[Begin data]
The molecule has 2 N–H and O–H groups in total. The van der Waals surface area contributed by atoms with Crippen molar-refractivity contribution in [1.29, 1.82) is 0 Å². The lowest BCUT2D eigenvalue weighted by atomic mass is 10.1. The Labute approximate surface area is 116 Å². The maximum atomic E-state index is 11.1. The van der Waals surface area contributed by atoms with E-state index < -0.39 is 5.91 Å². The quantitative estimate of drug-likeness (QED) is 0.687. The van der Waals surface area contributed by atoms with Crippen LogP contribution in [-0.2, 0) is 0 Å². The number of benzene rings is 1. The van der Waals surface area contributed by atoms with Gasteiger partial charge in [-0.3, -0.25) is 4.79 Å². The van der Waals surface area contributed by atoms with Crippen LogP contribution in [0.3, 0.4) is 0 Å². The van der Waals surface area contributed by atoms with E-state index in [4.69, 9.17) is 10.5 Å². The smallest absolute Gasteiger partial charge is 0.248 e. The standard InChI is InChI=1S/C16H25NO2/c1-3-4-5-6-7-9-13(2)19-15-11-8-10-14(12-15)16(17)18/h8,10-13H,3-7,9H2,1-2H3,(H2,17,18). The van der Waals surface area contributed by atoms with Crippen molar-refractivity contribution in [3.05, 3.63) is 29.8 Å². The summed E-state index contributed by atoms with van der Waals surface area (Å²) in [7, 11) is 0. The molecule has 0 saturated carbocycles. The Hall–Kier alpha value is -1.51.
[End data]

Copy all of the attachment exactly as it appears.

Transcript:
The molecule has 2 N–H and O–H groups in total. The van der Waals surface area contributed by atoms with Crippen molar-refractivity contribution in [1.29, 1.82) is 0 Å². The lowest BCUT2D eigenvalue weighted by atomic mass is 10.1. The Labute approximate surface area is 116 Å². The maximum atomic E-state index is 11.1. The van der Waals surface area contributed by atoms with E-state index < -0.39 is 5.91 Å². The quantitative estimate of drug-likeness (QED) is 0.687. The van der Waals surface area contributed by atoms with Crippen LogP contribution in [-0.2, 0) is 0 Å². The number of benzene rings is 1. The van der Waals surface area contributed by atoms with Gasteiger partial charge in [-0.3, -0.25) is 4.79 Å². The van der Waals surface area contributed by atoms with Crippen LogP contribution in [0.3, 0.4) is 0 Å². The van der Waals surface area contributed by atoms with E-state index in [4.69, 9.17) is 10.5 Å². The smallest absolute Gasteiger partial charge is 0.248 e. The standard InChI is InChI=1S/C16H25NO2/c1-3-4-5-6-7-9-13(2)19-15-11-8-10-14(12-15)16(17)18/h8,10-13H,3-7,9H2,1-2H3,(H2,17,18). The van der Waals surface area contributed by atoms with Crippen molar-refractivity contribution in [3.05, 3.63) is 29.8 Å². The summed E-state index contributed by atoms with van der Waals surface area (Å²) in [7, 11) is 0. The molecule has 0 saturated carbocycles. The Hall–Kier alpha value is -1.51.